I have just been working with Microsoft on a similar problem. Do you have a NAT ADSL or other broadband router providing your connection to the Internet?
If you do it may not be handling the PPTP Call ID properly and if so ISA will just drop the connection. I am working on either replacing all my routers or getting the vendor to resolve it through firmware.
That's the theory being put forward by Microsoft. To confirm this I need to do some tracing for them which I will be doing soon. I have also asked the supplier to comment.
The routers play happily with other routers and firewalls, just not ISA. I also have other (non PPTP) VPN issues with a user getting disconnections and errors about Routing tables changing, not sure if it is related as I currently am not using the NAT routers and PPTP works ok but the other VPN problem persist.
I have done the traces and am waiting for Microsoft to get back to me.
I have also contacted the manufacturer and supplier of the router and they are looking into it for me. I found that this particular router can only support a single VPN pass through connection at any one time, so this might limit my use of this model anyway.
There are other routers from SnapGear and Draytek that might be a better solution, guess I will have to persist and try them all.
Thanks for the update! I know that the Windows RRAS and ISA both support multiple outbound PPTP connections as I've tested that scenario. Maybe you can put a Windows RRAS NAT in front of the ISA Firewall :)
It seems MS suspicions were correct... so now I need to try a firmware patch and then if that doesn't work buy a new router to test (any recommnedations on good dual wan routers with ability to do failover as well as protocol binding?) this is the response I got from them:
Frame 1531, Local VPN client (192.168.x.y) tried to set the Caller ID to 512 Frame 1540, remote VPN server accepted the original Caller ID and initiated a new Caller ID 51136 Frame 1542, Local VPN client accepted the new Caller ID 51136 and tried to "set link info" Frame 1580, remote VPN response with "set link info" and the original Caller ID is suddenly changed to 53380
From this frame, we clearly know that it is your router which change the original Caller ID, so ISA reject the session and drop the packet.
This is actually not an ISA defect but a security enhancement on ISA server.
The ISA server needs to map and translate these PPTP packets and pass them on to the inside network. For this we use the 'Call ID' and remote IP address as out NAT mapping key. However, the hardware router ignore the Caller ID sent by remote VPN server and replace with its own Caller ID, (according to the netmon traces), the ISA server is unable to find the correct NAT mapping and the packet is dropped by the NAT/PPTP module.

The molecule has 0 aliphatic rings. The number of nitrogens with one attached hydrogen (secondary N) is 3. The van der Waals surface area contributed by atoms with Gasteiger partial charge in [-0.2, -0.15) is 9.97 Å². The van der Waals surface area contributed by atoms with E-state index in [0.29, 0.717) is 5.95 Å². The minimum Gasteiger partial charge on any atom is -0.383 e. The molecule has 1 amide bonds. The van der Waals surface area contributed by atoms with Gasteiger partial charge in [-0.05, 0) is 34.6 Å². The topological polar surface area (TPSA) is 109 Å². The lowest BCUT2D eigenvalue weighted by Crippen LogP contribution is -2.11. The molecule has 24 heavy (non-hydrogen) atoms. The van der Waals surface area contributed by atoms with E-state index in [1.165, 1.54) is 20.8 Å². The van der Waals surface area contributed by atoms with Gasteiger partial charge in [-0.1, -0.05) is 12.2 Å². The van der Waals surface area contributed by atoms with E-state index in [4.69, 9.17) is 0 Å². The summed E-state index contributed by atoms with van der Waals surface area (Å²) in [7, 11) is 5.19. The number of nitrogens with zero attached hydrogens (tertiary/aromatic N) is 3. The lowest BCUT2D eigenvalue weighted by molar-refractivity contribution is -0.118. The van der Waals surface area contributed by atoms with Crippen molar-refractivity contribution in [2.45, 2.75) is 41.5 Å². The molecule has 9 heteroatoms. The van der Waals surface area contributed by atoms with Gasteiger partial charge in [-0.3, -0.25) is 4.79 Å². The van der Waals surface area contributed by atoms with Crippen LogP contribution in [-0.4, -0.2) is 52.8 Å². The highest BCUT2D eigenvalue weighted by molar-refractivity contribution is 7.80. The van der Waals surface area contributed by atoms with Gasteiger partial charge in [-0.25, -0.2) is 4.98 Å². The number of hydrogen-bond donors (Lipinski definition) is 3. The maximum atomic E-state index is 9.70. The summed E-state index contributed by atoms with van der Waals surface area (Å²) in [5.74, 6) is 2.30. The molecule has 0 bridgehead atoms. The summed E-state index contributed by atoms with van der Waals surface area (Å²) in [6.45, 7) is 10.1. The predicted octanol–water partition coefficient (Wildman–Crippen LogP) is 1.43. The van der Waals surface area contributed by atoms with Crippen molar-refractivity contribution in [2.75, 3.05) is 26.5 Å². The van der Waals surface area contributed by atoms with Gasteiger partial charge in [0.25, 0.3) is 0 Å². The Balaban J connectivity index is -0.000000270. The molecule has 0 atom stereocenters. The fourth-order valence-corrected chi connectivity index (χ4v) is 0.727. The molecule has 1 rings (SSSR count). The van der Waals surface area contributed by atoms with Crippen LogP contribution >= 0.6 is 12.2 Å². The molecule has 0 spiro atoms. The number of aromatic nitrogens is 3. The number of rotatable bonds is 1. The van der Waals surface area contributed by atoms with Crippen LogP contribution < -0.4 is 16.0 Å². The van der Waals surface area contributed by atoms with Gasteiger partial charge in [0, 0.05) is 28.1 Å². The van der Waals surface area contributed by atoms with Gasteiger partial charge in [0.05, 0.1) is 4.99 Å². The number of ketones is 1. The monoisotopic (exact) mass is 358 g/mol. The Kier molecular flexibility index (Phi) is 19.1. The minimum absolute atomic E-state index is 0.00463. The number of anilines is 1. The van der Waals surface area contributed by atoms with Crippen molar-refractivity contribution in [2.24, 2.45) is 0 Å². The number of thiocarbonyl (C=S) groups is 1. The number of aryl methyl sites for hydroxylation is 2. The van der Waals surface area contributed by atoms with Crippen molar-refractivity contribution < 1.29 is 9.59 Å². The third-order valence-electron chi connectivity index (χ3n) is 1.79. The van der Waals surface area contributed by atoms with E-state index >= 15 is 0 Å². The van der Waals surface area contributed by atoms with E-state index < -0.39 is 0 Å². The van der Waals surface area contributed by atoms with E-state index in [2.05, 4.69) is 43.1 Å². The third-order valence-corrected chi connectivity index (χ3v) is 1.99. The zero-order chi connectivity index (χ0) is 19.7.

Actually, in the PPTP traffic, Caller ID is important to identify the network host and transfer the data. Matching the correct Caller ID is important to ensure the security of PPTP traffic.
Furthermore, checking the Caller ID is hard code based security feature of ISA server, we cannot simply disable it by registry hack. So, the only solution currently for you is to change a hardware router.
Hi Money Penney, I know that it is late now but if you have posted the traces here(of course if you could do this) we would answered to this for free with pretty much the same answer.
checking the Caller ID is hard code based security feature of ISA server, we cannot simply disable it by registry hack.
this would be plain stupid because it will break RFC2637. It is an old wish of mine to explain bit by bit the operations of PPTP and L2TP/IPSec in context of ISA and put it on the Internet and actually I have wrote something on this. Maybe in a month I will be able to finish it. Best Regards!
Thanks for that, luckily I don't have to pay for this type of support from Microsoft. Also as there is a lot of information that can be gleaned from the trace logs (I did not have time to sterilise them or just filter the relevant bits) it was a safer bet to secure FTP them to Microsoft.
Would be keen to see that article, I have to admit VPN and WAN is not my strong point when I have to go outside of what I do day to day (but always keen to gain knowledge).
A firmware update from the manufacturer to specifically solve this problem was sent to me and so far it is working well. I have to say that they worked quickly to help me resolve this once I got their attention. I since learned that this router only supports a single VPN pass through connection at a time (in either direction) so this creates another issue for me, even though this PPTP pass through problem has been resolved.
So now I need to find an alternative that has similar functions.
Yes but using a Windows 2003 RRAS box would be several orders of magnitude more expensive, require much more administration overhead, be more complex to manage and I am not sure it would handle Protocol binding as well as load balancing and failover and some of the other features that a more dedicated router would provide.
I have found some other devices that provide dual WAN and multiple VPN pass through, however they don't quite have the same feature set.
I think you might be surprised. I have a couple of customers who decided to go with that decision when Win2k was in beta in 1999 and have been using it since then, along with NLB support. I never touch the boxes, they just update themselves and all is well. Same disk drives, same RAM same everything for 8 years. And if I ever do need to change the drives, no problem -- its a totally vanilla install, just reinstall Windows, update, configure RRAS and install certificate and bam :)
Not something many people would want to do, but these customers swear by its reliability and performance.